Tomorrow we’ll celebrate the founding of the United States. How will we do this? People have different ways but the most noticeable one is to make tons of noise and display lots of colors, using fireworks! Last night, two nights before the “big” night, people in the neighborhood I was visiting were blasting these incendiary devices for several hours. I guess people’s celebratory zeal was just too much to contain.

With all the talk about “protecting the environment” and “cleaning our air and water,” you might reasonably ask, “are fireworks a sound practice?” Given that the air blackens and smells horrible after a fireworks event, the answer to this simple question seems obvious. However, as usual in environmental thinking, the “devil is in the details.” So are fireworks safe and should we continue to use them as we do? (I decided to write this on the day before the “BIG” day, so as not to be too much of a “Danny Downer.”)

Apparently, fireworks consist of gun powder, heavy metals and other toxins, such as perchlorate (ref 1). Many of these are known to have carcinogenic impacts or interfere with human hormones (ref 2). What chemicals that are used change while “exploding” and take on new chemical forms and properties, many of which haven’t been carefully studied. And these chemicals stay in our air (more than 12 hours afterwards) eventually settling in the soil and ultimately ending up in our waterways. Not good, right?

Yet, maybe since we normally only use them on one BIG day, everything is fine; famously, “everything in moderation.” Unfortunately, this doesn’t work either. First of all, we are beginning to use them at many public events (baseball home runs often come with a firework display and colleges are using them at pre-graduation celebrations, and recall the pre-July 4th eruptions in our neighborhoods). Also, the chemicals used are often persistent meaning that they don’t easily break down into “safe” forms, so they remain toxic to our environment for years to come. Additionally, fireworks result in a huge numbers of hospital visits–in 2014, there were over 10,000 emergency room visits during the “month” of fireworks (ref 3). And lastly, you would be surprised how many thousands of cities, towns, and even neighborhoods have their own large firework displays. Last year, while driving around St. Louis looking for Ted Drewes’ amazing ice cream, I witnessed at least four such events going on at the same time.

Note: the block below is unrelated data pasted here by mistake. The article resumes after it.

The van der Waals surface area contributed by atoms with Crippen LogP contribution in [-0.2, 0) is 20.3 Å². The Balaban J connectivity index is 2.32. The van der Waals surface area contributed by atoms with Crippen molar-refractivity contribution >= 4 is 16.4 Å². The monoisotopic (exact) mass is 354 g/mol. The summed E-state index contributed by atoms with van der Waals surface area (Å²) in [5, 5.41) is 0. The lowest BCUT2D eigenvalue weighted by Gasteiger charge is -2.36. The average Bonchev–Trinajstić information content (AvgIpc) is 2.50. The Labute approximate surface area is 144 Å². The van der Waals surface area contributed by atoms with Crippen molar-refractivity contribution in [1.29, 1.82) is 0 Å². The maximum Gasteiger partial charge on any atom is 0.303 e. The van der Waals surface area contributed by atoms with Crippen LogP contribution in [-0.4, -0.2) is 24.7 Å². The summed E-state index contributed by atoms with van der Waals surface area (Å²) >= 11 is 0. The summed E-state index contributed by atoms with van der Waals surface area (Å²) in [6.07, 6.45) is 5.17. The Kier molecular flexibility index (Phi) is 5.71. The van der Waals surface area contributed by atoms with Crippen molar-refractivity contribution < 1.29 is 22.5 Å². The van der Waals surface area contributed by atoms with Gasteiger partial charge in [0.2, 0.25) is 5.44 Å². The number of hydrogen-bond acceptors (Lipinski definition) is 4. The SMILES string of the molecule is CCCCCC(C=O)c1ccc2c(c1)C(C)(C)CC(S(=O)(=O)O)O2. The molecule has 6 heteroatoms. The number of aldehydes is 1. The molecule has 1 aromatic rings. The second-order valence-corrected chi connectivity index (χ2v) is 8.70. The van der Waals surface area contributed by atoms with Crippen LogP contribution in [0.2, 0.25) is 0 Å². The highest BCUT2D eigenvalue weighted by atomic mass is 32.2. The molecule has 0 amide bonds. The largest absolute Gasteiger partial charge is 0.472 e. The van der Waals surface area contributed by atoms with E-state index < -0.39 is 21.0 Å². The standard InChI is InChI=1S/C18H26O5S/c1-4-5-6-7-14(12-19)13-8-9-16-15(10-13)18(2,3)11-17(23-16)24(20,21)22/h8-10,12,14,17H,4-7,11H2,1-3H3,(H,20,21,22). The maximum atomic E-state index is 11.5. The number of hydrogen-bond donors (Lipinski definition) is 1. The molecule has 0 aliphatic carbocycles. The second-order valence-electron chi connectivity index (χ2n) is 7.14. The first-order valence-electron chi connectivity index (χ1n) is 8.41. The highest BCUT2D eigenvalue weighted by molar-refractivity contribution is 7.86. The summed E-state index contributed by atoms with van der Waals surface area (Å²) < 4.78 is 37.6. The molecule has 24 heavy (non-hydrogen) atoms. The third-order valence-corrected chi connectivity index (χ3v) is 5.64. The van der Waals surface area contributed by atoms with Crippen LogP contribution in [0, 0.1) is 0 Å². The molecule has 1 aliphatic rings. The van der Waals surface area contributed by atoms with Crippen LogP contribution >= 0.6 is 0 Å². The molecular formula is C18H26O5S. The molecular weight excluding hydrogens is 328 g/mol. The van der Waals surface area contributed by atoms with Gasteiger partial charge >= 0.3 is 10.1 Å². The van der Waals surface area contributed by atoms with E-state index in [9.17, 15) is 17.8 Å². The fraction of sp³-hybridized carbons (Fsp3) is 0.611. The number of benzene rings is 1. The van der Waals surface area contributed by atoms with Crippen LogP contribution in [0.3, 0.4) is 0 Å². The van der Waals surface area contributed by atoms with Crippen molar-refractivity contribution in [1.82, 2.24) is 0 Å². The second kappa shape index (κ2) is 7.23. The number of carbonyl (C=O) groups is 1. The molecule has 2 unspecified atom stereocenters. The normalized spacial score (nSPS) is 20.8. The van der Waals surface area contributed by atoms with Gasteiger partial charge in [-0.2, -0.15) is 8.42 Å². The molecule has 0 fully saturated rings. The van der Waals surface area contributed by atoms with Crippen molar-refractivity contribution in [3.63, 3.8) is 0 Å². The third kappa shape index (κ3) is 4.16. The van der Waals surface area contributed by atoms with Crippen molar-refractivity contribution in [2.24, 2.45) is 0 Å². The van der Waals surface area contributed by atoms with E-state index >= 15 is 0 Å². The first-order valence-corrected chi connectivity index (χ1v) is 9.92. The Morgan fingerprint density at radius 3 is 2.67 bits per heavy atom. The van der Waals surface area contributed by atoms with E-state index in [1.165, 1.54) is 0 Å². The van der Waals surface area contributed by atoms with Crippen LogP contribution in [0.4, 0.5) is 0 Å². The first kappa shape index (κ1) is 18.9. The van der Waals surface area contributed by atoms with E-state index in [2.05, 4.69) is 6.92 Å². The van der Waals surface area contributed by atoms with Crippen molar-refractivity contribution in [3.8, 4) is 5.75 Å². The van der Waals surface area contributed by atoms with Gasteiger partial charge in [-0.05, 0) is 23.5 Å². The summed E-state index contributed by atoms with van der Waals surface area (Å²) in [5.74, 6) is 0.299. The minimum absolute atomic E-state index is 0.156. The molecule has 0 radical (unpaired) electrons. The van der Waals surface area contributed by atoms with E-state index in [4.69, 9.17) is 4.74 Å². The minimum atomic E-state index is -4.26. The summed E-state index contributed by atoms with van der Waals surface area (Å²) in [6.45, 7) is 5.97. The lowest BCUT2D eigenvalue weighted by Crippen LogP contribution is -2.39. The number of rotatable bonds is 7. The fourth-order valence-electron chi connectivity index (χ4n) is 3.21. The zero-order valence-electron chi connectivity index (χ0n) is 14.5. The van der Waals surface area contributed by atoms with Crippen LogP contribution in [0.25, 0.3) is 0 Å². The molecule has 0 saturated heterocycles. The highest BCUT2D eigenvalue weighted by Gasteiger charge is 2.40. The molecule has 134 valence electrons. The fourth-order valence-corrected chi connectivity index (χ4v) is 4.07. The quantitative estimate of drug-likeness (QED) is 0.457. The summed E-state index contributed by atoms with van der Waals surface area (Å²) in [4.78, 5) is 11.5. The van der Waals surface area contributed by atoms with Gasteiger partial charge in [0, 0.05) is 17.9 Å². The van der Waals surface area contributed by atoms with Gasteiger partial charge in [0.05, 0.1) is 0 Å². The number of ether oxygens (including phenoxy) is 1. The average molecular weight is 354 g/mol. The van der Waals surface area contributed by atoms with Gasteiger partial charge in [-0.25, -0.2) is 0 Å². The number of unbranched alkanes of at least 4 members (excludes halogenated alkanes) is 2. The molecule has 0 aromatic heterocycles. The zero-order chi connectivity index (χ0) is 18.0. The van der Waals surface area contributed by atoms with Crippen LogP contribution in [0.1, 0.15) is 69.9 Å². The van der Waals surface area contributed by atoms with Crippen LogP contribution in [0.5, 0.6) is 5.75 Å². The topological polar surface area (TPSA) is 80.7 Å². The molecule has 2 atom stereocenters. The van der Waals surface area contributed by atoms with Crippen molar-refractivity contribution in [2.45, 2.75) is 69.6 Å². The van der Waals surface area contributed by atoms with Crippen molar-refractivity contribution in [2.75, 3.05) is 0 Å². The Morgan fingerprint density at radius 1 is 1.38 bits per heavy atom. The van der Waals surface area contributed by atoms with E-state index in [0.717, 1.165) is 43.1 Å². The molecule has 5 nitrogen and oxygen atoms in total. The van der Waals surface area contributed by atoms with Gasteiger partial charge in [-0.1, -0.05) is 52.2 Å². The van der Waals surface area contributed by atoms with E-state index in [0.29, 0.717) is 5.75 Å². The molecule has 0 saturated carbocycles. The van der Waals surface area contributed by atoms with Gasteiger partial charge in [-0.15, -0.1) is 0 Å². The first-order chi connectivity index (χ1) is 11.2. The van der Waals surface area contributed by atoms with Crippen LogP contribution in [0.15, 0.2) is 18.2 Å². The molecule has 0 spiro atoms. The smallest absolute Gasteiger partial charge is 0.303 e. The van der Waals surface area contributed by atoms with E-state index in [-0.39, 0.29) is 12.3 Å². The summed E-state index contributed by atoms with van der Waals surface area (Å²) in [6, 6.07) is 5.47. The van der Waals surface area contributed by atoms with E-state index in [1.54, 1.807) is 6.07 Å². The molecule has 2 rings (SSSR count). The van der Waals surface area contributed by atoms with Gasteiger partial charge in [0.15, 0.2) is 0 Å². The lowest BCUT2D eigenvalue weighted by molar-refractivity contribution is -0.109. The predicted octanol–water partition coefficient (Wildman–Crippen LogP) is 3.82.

Despite all of the above information (and books more of it at our cyber fingertips), I have a hard time thinking that we’ll make any headway stopping people from enjoying their city’s firework displays or blasting off a few bottle rockets in their backyards. (Though apparently there are 8,700+ people who have signed a petition to ban the private use of fireworks in New Zealand, ref 4 And, due to this years terrible drought many communities in Michigan are calling for reducing or cancelling displays (ref 5)). Sadly, this just represents one more thing that we know we shouldn’t do but we just can’t seem to do. This is particularly confusing when we realize that we are talking about something that is completely unnecessary to us and our collective health. As such, it represents another instance of the need to completely rethink how we function as a society. We need to have principles that we adhere to (such as, “we shall not poison our air and water without due cause and consideration”) and don’t deviate from just because its “fun” or “the thing we do.” Change is hard but challenges make life interesting, don’t they? Celebrate tomorrow, but do so with a small kernel of awkwardness and contemplation.

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